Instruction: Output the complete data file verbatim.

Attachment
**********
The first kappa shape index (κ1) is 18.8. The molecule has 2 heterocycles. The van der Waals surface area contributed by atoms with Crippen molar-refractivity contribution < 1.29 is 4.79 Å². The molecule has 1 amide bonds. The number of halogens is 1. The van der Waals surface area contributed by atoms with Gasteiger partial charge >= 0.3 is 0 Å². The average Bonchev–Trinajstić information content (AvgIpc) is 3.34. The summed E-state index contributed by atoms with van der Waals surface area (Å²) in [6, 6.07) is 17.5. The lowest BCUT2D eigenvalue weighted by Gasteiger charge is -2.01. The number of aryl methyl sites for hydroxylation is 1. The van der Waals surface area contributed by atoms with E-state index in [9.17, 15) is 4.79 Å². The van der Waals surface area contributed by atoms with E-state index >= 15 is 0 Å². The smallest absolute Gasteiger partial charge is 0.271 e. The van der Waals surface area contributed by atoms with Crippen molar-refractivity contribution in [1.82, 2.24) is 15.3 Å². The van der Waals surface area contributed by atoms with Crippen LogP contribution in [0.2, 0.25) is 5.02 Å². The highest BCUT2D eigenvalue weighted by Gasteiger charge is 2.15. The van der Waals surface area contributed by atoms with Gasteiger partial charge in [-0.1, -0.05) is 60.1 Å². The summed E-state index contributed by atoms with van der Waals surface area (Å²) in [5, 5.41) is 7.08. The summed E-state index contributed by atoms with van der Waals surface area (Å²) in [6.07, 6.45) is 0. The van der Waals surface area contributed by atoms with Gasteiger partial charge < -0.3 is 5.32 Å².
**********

The first kappa shape index (κ1) is 18.8. The molecule has 2 heterocycles. The van der Waals surface area contributed by atoms with Crippen molar-refractivity contribution < 1.29 is 4.79 Å². The molecule has 1 amide bonds. The number of halogens is 1. The van der Waals surface area contributed by atoms with Gasteiger partial charge >= 0.3 is 0 Å². The average Bonchev–Trinajstić information content (AvgIpc) is 3.34. The summed E-state index contributed by atoms with van der Waals surface area (Å²) in [6, 6.07) is 17.5. The lowest BCUT2D eigenvalue weighted by Gasteiger charge is -2.01. The number of aryl methyl sites for hydroxylation is 1. The van der Waals surface area contributed by atoms with E-state index in [9.17, 15) is 4.79 Å². The van der Waals surface area contributed by atoms with E-state index >= 15 is 0 Å². The smallest absolute Gasteiger partial charge is 0.271 e. The van der Waals surface area contributed by atoms with Crippen molar-refractivity contribution in [1.82, 2.24) is 15.3 Å². The van der Waals surface area contributed by atoms with Crippen LogP contribution in [0.2, 0.25) is 5.02 Å². The highest BCUT2D eigenvalue weighted by Gasteiger charge is 2.15. The van der Waals surface area contributed by atoms with Gasteiger partial charge in [-0.1, -0.05) is 60.1 Å². The summed E-state index contributed by atoms with van der Waals surface area (Å²) in [5, 5.41) is 7.08. The summed E-state index contributed by atoms with van der Waals surface area (Å²) in [6.07, 6.45) is 0. The van der Waals surface area contributed by atoms with Gasteiger partial charge < -0.3 is 5.32 Å².